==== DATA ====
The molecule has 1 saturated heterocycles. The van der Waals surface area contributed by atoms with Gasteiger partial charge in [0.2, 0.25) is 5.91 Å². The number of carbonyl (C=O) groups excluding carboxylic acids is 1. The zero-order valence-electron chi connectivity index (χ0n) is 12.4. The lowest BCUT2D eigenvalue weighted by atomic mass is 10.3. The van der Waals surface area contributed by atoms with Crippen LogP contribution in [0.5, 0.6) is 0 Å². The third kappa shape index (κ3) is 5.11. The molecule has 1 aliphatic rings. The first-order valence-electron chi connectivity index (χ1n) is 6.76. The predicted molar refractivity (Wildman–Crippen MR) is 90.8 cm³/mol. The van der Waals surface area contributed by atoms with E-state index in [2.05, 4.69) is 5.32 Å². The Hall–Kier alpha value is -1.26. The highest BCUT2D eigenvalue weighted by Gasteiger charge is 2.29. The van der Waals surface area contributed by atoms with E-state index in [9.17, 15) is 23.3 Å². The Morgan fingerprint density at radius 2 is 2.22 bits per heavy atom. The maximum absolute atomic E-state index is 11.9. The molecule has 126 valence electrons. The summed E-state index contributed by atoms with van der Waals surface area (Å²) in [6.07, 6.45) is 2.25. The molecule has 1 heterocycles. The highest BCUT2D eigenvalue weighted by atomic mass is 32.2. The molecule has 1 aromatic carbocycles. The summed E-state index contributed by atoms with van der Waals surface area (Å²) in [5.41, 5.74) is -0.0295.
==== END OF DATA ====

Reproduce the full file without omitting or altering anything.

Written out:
The molecule has 1 saturated heterocycles. The van der Waals surface area contributed by atoms with Gasteiger partial charge in [0.2, 0.25) is 5.91 Å². The number of carbonyl (C=O) groups excluding carboxylic acids is 1. The zero-order valence-electron chi connectivity index (χ0n) is 12.4. The lowest BCUT2D eigenvalue weighted by atomic mass is 10.3. The van der Waals surface area contributed by atoms with Crippen LogP contribution in [0.5, 0.6) is 0 Å². The third kappa shape index (κ3) is 5.11. The molecule has 1 aliphatic rings. The first-order valence-electron chi connectivity index (χ1n) is 6.76. The predicted molar refractivity (Wildman–Crippen MR) is 90.8 cm³/mol. The van der Waals surface area contributed by atoms with E-state index in [2.05, 4.69) is 5.32 Å². The Hall–Kier alpha value is -1.26. The highest BCUT2D eigenvalue weighted by Gasteiger charge is 2.29. The van der Waals surface area contributed by atoms with E-state index in [9.17, 15) is 23.3 Å². The Morgan fingerprint density at radius 2 is 2.22 bits per heavy atom. The maximum absolute atomic E-state index is 11.9. The molecule has 126 valence electrons. The summed E-state index contributed by atoms with van der Waals surface area (Å²) in [6.07, 6.45) is 2.25. The molecule has 1 heterocycles. The highest BCUT2D eigenvalue weighted by atomic mass is 32.2. The molecule has 1 aromatic carbocycles. The summed E-state index contributed by atoms with van der Waals surface area (Å²) in [5.41, 5.74) is -0.0295.